What did the Victorians think of yoga?

Don’t ask me what possessed me to log through the archives of Nature, the MOST prestigious scientific journal in the world (sorry Science – although as an ex-Nature journal family editor, I suppose I’m biased) for references of yoga. Unsurprisingly, there wasn’t a huge amount. But what was really exciting was finding some historical gems of discussions of yogic breathing practices and of their therapeutic benefits on body and mind.

The articles are from 1890! (yes, Nature has been going for that long). My levels of geeky excitement were immense. This is yoga and science history, my friends.

I have no idea who any of these people are and if any of them were doctors or scientists (as you can tell from this cover, in those days science was more of a hobby than a profession). But you can really picture it – these posh Victorian gentleman, in their suits and top hats, discussing these strange Eastern practices they have experienced through their travels in the Empire.

Is there something in the breath–mind connection?

In 1890, someone asked a question: why haven’t we considered the breath–body–mind connection? It’s a random note on a random 4-page section filled with random staff, which starts a cascade of responses that give us fascinating insight into 1890 and what they thought of Eastern practices.

The note attributes the question to a certain Professor Leumann – after all, doesn’t our pulse rise when we discuss ideas we are passionate about, he adds? Don’t we have great ideas when we have a fever?

I have to admit, I read the whole paragraph and I have no fucking clue what he was on about in the rest of it – remember, this is 1890, and some of the language is a bit strange.

The influence of blood circulation and breathing, on mind-life, has been too little considered

The yogis have been doing it for ages

Clearly something in this comment made more sense to the 1890s Nature crowd than it did to me – Mr Max Mueller and Mr Barrett Pope rush to respond to Prof Leumann’s comment by pointing out that breath manipulation is in fact a yogic practice that is detailed out in the Yoga Sutras.

They both explain that:

  • pranayama is used as a tool to steady the mind
  • it can lead to a state of deep meditation (or, as is described here, a ‘cataleptic trance’)
  • it is used therapeutically in some instances (I kind of don’t fully believe this but I suppose it’s possible, but they can’t have been taken seriously)

In America, some spiritualistic doctors prescribe these practices

  • but overall have been underexplored and underappreciated

It is strange that this correspondence between the states of the brain or mind and the lungs has not been admitted in science

Supernatural powers?

The tale of the yogi who could do all sorts of tricks like fly, simply through the power of his mind, is a common story, especially during this era. Max Mueller tells the editors that the practice of the top three limbs of yoga (dharana, dyana, samadhi), which pranayama supports, deliver powers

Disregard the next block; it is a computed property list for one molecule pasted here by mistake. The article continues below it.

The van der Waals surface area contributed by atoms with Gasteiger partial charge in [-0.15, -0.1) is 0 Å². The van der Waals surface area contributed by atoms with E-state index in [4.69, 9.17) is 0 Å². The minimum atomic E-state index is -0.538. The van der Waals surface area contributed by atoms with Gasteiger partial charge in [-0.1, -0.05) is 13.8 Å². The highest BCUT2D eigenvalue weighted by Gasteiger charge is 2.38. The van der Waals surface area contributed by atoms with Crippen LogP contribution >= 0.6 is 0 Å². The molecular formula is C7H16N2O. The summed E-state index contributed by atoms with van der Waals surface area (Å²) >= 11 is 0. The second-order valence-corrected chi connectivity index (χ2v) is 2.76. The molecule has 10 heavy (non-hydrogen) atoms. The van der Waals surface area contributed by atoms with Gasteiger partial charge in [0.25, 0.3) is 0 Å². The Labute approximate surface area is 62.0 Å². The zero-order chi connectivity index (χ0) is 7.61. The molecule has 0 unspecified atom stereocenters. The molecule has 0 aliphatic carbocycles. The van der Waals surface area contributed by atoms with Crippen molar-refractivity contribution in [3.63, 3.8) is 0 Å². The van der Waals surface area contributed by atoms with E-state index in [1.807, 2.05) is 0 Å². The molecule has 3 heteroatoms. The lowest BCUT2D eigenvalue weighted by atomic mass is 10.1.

which seem to us incredible but which nevertheless are attested by the ancient yogis in a very bona-fide spirit and deserve examination

Harriet Murray-Aynsley (a woman! unless there is a male Harriet too, English names can be weird sometimes), in response to Max Mueller, adds that in her extensive travels through the country, she has see people use these practices to achieve supernatural power (and that this is shared among Mahometans, which I assume refers to Muslims in India).

I saw in each place a man who, to all appearance, seemed to have attained the power of perfect abstraction. In the former case, the villagers asserted that the devotee rose only once a week from his most uncomfortable and constrained position ; in the second instance, the man-a most singular-looking person-remained absolutely immovable the whole day.

And just for fun (because it’s not 1890)

There was one more letter that I completely missed when I first found the Max Mueller article (the one that started my whole expedition into this conversation) but thankfully someone pointed it out to me. Here, Mr Clement Ley describes the use of pranayama as a form of anaesthesia.

Remember, this is 1890. Not really sure what anaesthesia looks like in those days, but there probably wasn’t a lot of, if at all.

According to Clement Ley, vigorous pranayama with lots of breath retention (so presumably Kapalabhati or Bhastrika) can be used to basically make patients pass out at the dentist, so that he can then go on to perform surgery. He adds:

The procedure can be performed, painlessly. I have heard of no casualties or evil effects for this mode of treatment

100+ years later…

The fact that a random little note sparked so much discussion of yogic breathing practices and how they influence the mind and body – in 1890 no less – is blowing my mind.

I suppose it’s not that surprising that well-travelled Victorians will have observed the practices. But the fact that they considered the impact yogic practices might have on mind and body, and their potential therapeutic use, seems revolutionary. Especially considering that we have barely touched the surface over 100 years later.

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